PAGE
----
a heavy iron block with a smooth face, frequently of steel, on which metals, usually heated until soft, are hammered into desired shapes.
anything having a similar form or use.
the fixed jaw in certain measuring instruments.
Also called anvil cloud, anvil top. Meteorology. incus(def 2).
a musical percussion instrument having steel bars that are struck with a wooden or metal beater.
Anatomy. incus(def 1).

Origin of anvil

before 900; Middle English anvelt, anfelt, Old English anfilt(e), anfealt; cognate with Middle Dutch anvilte, Old High German anafalz. See on, felt2 Unabridged Based on the Random House Unabridged Dictionary, © Random House, Inc. 2019

Related Words for anvil

plover, farrier, smithy, anvil, shoer

Examples from the Web for anvil

Contemporary Examples of anvil

Historical Examples of anvil

  • He sat down on the anvil with his heart beating, and began to recall the picture.

  • My heart was pounding until in my own ears it sounded like an anvil chorus.

  • He was a real sleight-of-hand man, and the anvil was his orchestra.

  • In the middle of this chamber, two smiths, with hammers, stood beside an anvil.

    Barnaby Rudge

    Charles Dickens

  • Rotha could hear the thick breathing of the bellows and the thin tinkle of the anvil.

British Dictionary definitions for anvil



a heavy iron or steel block on which metals are hammered during forging
any part having a similar shape or function, such as the lower part of a telegraph key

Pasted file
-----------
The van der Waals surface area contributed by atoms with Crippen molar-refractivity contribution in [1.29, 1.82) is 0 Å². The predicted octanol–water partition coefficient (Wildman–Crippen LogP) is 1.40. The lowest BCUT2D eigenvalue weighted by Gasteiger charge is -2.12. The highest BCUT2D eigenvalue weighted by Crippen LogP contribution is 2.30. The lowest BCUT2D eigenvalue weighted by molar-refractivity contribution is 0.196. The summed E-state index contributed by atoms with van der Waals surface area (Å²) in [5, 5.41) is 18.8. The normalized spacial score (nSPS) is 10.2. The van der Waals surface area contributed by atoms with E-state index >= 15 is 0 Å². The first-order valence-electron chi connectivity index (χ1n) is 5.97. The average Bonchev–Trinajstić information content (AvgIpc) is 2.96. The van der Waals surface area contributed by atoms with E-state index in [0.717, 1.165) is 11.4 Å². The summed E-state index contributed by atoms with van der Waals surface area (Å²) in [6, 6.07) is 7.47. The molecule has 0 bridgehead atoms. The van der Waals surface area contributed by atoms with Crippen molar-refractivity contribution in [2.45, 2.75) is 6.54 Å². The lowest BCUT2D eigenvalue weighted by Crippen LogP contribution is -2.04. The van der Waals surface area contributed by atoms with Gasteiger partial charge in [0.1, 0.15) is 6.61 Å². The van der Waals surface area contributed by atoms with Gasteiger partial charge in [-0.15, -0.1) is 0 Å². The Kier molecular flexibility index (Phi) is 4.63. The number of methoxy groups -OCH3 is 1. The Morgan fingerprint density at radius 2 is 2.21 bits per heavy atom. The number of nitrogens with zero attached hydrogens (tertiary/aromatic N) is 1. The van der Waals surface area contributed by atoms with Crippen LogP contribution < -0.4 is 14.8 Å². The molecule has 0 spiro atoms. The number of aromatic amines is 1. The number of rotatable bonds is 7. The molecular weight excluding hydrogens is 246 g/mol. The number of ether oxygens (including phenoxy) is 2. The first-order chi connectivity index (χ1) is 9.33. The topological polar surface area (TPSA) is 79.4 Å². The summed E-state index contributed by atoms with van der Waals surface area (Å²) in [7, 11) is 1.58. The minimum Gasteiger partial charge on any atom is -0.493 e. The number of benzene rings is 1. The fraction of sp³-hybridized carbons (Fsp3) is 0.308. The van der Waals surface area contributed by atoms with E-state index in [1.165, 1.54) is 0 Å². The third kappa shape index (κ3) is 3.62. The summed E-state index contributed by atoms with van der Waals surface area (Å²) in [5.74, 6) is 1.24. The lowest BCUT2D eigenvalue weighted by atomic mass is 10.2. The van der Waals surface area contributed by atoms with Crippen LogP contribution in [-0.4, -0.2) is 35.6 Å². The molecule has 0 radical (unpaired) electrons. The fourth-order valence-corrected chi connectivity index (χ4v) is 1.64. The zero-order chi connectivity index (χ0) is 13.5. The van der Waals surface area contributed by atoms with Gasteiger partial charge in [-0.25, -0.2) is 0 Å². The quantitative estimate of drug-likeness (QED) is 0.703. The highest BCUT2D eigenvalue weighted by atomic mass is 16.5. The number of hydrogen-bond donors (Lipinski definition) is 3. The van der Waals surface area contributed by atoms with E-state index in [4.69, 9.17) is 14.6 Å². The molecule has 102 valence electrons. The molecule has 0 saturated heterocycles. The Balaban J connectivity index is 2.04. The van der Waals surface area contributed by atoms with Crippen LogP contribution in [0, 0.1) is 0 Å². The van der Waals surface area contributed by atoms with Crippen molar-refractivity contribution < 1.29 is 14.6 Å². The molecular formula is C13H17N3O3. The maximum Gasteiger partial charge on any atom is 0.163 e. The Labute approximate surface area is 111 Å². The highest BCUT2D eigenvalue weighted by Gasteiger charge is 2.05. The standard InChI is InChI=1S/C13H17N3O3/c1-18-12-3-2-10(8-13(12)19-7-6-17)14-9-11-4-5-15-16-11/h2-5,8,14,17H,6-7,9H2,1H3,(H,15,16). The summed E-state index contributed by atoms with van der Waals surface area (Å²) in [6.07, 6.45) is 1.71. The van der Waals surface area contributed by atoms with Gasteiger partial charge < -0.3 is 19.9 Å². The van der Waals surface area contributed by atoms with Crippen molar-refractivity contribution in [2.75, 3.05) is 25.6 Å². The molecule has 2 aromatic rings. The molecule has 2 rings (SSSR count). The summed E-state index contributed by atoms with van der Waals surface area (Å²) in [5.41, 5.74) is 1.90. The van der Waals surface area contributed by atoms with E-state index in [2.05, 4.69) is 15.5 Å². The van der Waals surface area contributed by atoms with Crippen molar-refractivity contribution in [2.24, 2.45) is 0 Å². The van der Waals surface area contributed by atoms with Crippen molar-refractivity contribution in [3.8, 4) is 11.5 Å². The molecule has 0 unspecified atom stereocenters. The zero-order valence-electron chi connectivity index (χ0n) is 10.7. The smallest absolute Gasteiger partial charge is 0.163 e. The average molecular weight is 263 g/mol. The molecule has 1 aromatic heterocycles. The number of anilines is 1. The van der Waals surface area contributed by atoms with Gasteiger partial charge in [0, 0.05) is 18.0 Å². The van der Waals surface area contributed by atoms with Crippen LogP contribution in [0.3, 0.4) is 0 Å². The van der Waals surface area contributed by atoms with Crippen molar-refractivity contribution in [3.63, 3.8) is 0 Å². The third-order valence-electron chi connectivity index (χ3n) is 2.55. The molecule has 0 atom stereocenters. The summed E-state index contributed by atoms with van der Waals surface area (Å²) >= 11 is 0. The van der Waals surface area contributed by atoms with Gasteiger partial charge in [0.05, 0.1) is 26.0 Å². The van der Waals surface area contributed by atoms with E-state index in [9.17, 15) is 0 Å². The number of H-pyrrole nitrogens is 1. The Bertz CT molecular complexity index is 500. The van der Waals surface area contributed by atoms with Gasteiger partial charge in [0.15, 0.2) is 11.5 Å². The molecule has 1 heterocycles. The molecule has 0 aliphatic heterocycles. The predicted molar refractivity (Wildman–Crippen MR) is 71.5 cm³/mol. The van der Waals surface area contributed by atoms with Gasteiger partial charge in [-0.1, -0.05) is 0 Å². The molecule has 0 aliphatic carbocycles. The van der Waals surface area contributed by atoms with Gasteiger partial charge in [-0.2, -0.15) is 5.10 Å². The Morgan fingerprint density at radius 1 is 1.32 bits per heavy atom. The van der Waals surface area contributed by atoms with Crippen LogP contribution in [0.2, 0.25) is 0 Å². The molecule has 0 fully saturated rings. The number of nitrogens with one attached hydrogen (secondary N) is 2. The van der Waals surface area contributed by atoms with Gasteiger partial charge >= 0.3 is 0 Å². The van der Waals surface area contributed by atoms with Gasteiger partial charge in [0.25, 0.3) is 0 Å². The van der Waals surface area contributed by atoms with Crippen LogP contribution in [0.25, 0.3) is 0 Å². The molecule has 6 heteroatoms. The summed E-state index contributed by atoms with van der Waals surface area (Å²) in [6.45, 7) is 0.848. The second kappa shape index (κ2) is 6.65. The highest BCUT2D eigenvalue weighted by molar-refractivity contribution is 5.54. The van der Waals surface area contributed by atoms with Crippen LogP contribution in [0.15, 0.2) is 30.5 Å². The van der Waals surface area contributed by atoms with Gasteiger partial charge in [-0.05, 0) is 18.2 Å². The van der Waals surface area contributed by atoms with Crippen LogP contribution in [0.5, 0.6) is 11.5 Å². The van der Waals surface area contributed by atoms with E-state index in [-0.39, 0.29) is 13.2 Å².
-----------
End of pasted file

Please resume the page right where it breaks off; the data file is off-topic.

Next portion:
the fixed jaw of a measurement device against which the piece to be measured is held
anatomy the nontechnical name for incus

Word Origin for anvil

Old English anfealt; related to Old High German anafalz, Middle Dutch anvilte; see on, felt ²
Collins English Dictionary - Complete & Unabridged 2012 Digital Edition © William Collins Sons & Co. Ltd. 1979, 1986 © HarperCollins Publishers 1998, 2000, 2003, 2005, 2006, 2007, 2009, 2012

Word Origin and History for anvil

Old English anfilt, a West Germanic compound (cf. Middle Dutch anvilt, Old High German anafalz, Dutch aanbeeld, Danish ambolt "anvil") from *ana- "on" + *filtan "hit" (see felt (n.)). The ear bone so called from 1680s. Anvil Chorus is based on the "Gypsy Song" that opens Act II of Giuseppe Verdi's opera "Il Trovatore," first performed in Teatro Apollo, Rome, Jan. 19, 1853.

Online Etymology Dictionary, © 2010 Douglas Harper

anvil in Medicine




The American Heritage® Stedman's Medical Dictionary Copyright © 2002, 2001, 1995 by Houghton Mifflin Company. Published by Houghton Mifflin Company.